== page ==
Women carrying their belongings on their heads walk in a relief centre for flood victims at St. Boniface primary school in Idah in Nigeria's central state of Kogi October 3, 2012. REUTERS/Afolabi Sotunde
For Amaka Okoli, a modern-minded businesswoman living in urban Nigeria with her loving husband Nonso and their daughter, the sex of the baby she's expecting is irrelevant.
The same can't be said of her mother-in-law who, in accordance with Nigerian Igbo culture, is desperate for her son to have a male heir and is trying to persuade him to take a second wife, in spite of his reluctance and Amaka's open opposition.
Amaka is the protagonist of "B for Boy", the first feature film by Nigerian director Chika Anadu, which was screened at this year's London Film Festival. It is a courageous tale of being a woman and a mother in contemporary Nigeria and of the social pressure that is still put on women to produce a male child.
It's a movie filled with witty lines and a pungent humour that make its tragic ending a surprise.
From the embarrassing scene at the breakfast table in Amaka's home, when Nonso's mother brings in the girl she wants to become her son's second wife, to the heart-wrenching moment when Amaka is attacked by the women of her husband's village, who despise her for not letting him take a second wife, the film draws a stark line between modernity and cultural traditions that are hard to circumvent.
"The importance of a male child is a very real thing in Nigerian Igbo culture," Anadu told Thomson Reuters Foundation in an interview.
So when Amaka suffers a miscarriage, things take a turn for the worse. She decides to keep her husband in the dark - afraid that he might bow to the pressure and marry the younger woman - and embarks on a dramatic journey to adopt a baby boy.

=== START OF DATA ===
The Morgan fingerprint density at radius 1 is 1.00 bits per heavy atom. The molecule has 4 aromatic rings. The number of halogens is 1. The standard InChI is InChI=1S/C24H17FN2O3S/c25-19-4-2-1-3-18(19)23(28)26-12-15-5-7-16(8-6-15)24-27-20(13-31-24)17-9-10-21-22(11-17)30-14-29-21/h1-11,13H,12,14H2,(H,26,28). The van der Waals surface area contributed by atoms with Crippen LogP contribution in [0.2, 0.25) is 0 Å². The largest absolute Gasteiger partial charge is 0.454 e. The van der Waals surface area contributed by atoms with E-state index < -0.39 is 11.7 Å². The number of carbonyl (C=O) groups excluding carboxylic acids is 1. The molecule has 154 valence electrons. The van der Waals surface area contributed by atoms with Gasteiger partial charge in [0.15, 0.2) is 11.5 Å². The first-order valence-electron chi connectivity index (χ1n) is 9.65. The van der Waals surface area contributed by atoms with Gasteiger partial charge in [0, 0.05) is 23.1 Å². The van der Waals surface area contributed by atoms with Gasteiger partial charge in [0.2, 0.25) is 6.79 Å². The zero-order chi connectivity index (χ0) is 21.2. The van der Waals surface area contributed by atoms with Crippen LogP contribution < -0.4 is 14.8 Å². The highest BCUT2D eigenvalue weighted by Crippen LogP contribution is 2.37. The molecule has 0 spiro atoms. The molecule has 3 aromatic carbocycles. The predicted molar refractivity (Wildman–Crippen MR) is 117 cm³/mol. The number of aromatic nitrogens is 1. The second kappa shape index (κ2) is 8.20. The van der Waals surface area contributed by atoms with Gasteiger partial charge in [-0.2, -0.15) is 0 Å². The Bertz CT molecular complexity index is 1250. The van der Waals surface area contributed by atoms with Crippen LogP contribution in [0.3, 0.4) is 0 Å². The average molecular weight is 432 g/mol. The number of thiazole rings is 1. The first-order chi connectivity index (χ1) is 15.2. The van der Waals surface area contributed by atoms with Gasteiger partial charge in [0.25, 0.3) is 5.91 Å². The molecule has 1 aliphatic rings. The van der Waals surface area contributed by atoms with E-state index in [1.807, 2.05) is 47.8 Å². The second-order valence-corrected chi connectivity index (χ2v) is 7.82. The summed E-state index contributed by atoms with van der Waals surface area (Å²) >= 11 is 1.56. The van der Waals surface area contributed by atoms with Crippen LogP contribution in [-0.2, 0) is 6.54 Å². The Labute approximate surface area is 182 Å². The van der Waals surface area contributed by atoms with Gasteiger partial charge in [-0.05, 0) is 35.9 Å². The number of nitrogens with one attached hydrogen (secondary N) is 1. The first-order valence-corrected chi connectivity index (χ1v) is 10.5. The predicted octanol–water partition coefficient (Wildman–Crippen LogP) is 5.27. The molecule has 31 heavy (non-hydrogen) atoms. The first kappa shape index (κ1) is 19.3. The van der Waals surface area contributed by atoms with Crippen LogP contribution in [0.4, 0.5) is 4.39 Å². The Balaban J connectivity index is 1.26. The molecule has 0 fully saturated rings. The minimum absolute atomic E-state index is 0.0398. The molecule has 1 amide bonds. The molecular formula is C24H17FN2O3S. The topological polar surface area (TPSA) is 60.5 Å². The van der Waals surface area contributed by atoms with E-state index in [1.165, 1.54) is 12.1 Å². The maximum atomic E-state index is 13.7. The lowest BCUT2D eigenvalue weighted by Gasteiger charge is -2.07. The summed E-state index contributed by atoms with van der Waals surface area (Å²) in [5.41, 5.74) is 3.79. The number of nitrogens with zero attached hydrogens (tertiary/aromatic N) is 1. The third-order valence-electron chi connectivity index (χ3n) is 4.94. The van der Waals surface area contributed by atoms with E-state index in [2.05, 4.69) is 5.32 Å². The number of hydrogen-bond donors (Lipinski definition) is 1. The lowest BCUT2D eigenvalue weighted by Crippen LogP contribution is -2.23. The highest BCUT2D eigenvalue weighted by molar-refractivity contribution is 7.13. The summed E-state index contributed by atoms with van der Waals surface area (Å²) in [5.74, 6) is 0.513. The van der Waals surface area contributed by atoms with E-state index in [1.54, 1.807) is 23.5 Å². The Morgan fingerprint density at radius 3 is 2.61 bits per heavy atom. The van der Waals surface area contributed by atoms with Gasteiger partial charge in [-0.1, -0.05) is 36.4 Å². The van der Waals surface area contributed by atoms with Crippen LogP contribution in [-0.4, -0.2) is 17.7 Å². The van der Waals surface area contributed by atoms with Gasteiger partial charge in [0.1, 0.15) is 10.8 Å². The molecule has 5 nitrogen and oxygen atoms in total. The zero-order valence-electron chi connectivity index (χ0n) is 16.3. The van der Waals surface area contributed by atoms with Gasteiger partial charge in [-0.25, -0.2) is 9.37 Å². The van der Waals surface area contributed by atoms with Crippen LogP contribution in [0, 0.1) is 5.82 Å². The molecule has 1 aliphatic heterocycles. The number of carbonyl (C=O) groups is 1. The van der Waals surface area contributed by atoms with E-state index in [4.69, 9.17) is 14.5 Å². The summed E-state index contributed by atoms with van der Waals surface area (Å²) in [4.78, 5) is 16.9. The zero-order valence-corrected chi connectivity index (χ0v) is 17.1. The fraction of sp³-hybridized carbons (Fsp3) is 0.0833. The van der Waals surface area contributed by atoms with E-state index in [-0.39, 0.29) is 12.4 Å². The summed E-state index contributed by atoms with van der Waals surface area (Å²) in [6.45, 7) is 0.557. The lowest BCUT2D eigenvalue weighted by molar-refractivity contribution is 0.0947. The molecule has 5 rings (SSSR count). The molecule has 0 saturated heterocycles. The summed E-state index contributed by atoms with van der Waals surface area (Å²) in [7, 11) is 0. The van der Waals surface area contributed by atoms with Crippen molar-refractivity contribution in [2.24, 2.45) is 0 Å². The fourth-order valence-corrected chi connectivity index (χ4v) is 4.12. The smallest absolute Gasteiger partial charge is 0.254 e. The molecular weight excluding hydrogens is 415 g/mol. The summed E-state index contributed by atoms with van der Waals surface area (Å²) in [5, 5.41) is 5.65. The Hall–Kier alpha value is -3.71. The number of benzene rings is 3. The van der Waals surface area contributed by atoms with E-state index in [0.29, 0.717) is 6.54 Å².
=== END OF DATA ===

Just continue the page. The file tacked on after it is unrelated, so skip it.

In the end, Amaka finds herself incapable of telling her husband the truth - that she has lost their baby and will no longer be able to bear children. In that she sees the end of her marriage and of her whole life as she knows it.
Being able to give her husband a male child suddenly becomes vital, a matter of life and death. Amaka "breaks bad", she becomes an active part of the cycle of which she had been a victim, she gives in to the pressure of society and in particular the pressure from other women.
"One of the main themes I explore in the film is that the injustice of pressuring a woman or a couple to have a male child is perpetuated and sustained by other women," Anadu said. "The victims become victimisers."
And so does Amaka. Desperate to have a baby boy, after spending months trying in vain to adopt one, she ends up stealing one, literally, from another woman's womb.
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